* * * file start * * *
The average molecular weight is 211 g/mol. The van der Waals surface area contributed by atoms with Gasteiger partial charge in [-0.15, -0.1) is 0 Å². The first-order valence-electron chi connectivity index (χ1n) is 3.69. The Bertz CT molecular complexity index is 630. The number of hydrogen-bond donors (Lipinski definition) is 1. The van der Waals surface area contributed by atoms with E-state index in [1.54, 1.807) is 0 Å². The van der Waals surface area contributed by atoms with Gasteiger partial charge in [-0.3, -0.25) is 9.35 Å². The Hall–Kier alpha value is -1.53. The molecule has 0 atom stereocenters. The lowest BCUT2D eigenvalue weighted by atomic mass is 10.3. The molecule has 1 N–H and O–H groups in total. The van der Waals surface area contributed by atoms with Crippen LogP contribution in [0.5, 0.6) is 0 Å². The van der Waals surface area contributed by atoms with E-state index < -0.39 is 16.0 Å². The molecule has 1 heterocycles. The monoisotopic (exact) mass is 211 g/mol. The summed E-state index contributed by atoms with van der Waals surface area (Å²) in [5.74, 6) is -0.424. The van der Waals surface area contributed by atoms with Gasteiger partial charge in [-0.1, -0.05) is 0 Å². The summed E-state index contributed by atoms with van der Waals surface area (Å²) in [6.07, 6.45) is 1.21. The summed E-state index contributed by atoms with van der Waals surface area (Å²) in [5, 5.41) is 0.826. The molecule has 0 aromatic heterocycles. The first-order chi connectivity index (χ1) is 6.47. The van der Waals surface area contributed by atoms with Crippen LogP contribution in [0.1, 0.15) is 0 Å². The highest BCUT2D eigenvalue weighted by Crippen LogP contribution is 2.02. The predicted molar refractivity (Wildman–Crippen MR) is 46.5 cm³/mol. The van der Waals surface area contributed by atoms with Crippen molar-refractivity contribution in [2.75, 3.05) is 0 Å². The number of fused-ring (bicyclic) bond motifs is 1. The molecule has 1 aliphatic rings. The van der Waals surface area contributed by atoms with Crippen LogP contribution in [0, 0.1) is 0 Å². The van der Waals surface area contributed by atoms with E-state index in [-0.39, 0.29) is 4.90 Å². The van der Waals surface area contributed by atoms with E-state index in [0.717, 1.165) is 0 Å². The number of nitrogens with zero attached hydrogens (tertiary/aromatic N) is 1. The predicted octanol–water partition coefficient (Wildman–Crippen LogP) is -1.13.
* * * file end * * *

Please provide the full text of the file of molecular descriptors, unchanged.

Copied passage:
The average molecular weight is 211 g/mol. The van der Waals surface area contributed by atoms with Gasteiger partial charge in [-0.15, -0.1) is 0 Å². The first-order valence-electron chi connectivity index (χ1n) is 3.69. The Bertz CT molecular complexity index is 630. The number of hydrogen-bond donors (Lipinski definition) is 1. The van der Waals surface area contributed by atoms with E-state index in [1.54, 1.807) is 0 Å². The van der Waals surface area contributed by atoms with Gasteiger partial charge in [-0.3, -0.25) is 9.35 Å². The Hall–Kier alpha value is -1.53. The molecule has 0 atom stereocenters. The lowest BCUT2D eigenvalue weighted by atomic mass is 10.3. The molecule has 1 N–H and O–H groups in total. The van der Waals surface area contributed by atoms with Crippen LogP contribution in [0.5, 0.6) is 0 Å². The van der Waals surface area contributed by atoms with E-state index < -0.39 is 16.0 Å². The molecule has 1 heterocycles. The monoisotopic (exact) mass is 211 g/mol. The summed E-state index contributed by atoms with van der Waals surface area (Å²) in [5.74, 6) is -0.424. The van der Waals surface area contributed by atoms with Gasteiger partial charge in [-0.1, -0.05) is 0 Å². The summed E-state index contributed by atoms with van der Waals surface area (Å²) in [6.07, 6.45) is 1.21. The summed E-state index contributed by atoms with van der Waals surface area (Å²) in [5, 5.41) is 0.826. The molecule has 0 aromatic heterocycles. The first-order chi connectivity index (χ1) is 6.47. The van der Waals surface area contributed by atoms with Crippen LogP contribution in [0.1, 0.15) is 0 Å². The highest BCUT2D eigenvalue weighted by Crippen LogP contribution is 2.02. The predicted molar refractivity (Wildman–Crippen MR) is 46.5 cm³/mol. The van der Waals surface area contributed by atoms with Crippen molar-refractivity contribution in [2.75, 3.05) is 0 Å². The number of fused-ring (bicyclic) bond motifs is 1. The molecule has 1 aliphatic rings. The van der Waals surface area contributed by atoms with Crippen LogP contribution in [0, 0.1) is 0 Å². The van der Waals surface area contributed by atoms with E-state index in [-0.39, 0.29) is 4.90 Å². The van der Waals surface area contributed by atoms with E-state index in [0.717, 1.165) is 0 Å². The number of nitrogens with zero attached hydrogens (tertiary/aromatic N) is 1. The predicted octanol–water partition coefficient (Wildman–Crippen LogP) is -1.13.